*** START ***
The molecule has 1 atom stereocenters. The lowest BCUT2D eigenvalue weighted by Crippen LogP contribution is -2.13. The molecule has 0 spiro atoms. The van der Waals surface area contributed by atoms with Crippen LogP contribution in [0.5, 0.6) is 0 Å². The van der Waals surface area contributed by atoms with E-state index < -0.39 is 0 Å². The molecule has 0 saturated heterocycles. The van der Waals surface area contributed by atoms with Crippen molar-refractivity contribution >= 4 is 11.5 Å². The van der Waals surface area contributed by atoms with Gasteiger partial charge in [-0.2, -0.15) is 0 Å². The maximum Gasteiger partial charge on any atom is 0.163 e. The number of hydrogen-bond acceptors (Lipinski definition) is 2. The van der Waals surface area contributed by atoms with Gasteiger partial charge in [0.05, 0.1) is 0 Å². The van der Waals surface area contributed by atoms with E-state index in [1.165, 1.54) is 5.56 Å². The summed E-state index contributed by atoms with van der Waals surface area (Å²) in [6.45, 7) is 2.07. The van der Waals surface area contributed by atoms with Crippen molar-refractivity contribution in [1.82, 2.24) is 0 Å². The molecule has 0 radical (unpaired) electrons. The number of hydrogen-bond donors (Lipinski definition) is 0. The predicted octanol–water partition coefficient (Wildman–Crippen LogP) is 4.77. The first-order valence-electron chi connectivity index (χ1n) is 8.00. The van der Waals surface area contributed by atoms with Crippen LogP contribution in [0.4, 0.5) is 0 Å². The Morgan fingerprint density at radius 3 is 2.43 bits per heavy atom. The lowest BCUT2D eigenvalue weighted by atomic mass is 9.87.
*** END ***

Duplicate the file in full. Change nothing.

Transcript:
The molecule has 1 atom stereocenters. The lowest BCUT2D eigenvalue weighted by Crippen LogP contribution is -2.13. The molecule has 0 spiro atoms. The van der Waals surface area contributed by atoms with Crippen LogP contribution in [0.5, 0.6) is 0 Å². The van der Waals surface area contributed by atoms with E-state index < -0.39 is 0 Å². The molecule has 0 saturated heterocycles. The van der Waals surface area contributed by atoms with Crippen molar-refractivity contribution >= 4 is 11.5 Å². The van der Waals surface area contributed by atoms with Gasteiger partial charge in [-0.2, -0.15) is 0 Å². The maximum Gasteiger partial charge on any atom is 0.163 e. The number of hydrogen-bond acceptors (Lipinski definition) is 2. The van der Waals surface area contributed by atoms with Gasteiger partial charge in [0.05, 0.1) is 0 Å². The van der Waals surface area contributed by atoms with E-state index in [1.165, 1.54) is 5.56 Å². The summed E-state index contributed by atoms with van der Waals surface area (Å²) in [6.45, 7) is 2.07. The van der Waals surface area contributed by atoms with Crippen molar-refractivity contribution in [1.82, 2.24) is 0 Å². The molecule has 0 radical (unpaired) electrons. The number of hydrogen-bond donors (Lipinski definition) is 0. The predicted octanol–water partition coefficient (Wildman–Crippen LogP) is 4.77. The first-order valence-electron chi connectivity index (χ1n) is 8.00. The van der Waals surface area contributed by atoms with Crippen LogP contribution in [0.4, 0.5) is 0 Å². The Morgan fingerprint density at radius 3 is 2.43 bits per heavy atom. The lowest BCUT2D eigenvalue weighted by atomic mass is 9.87.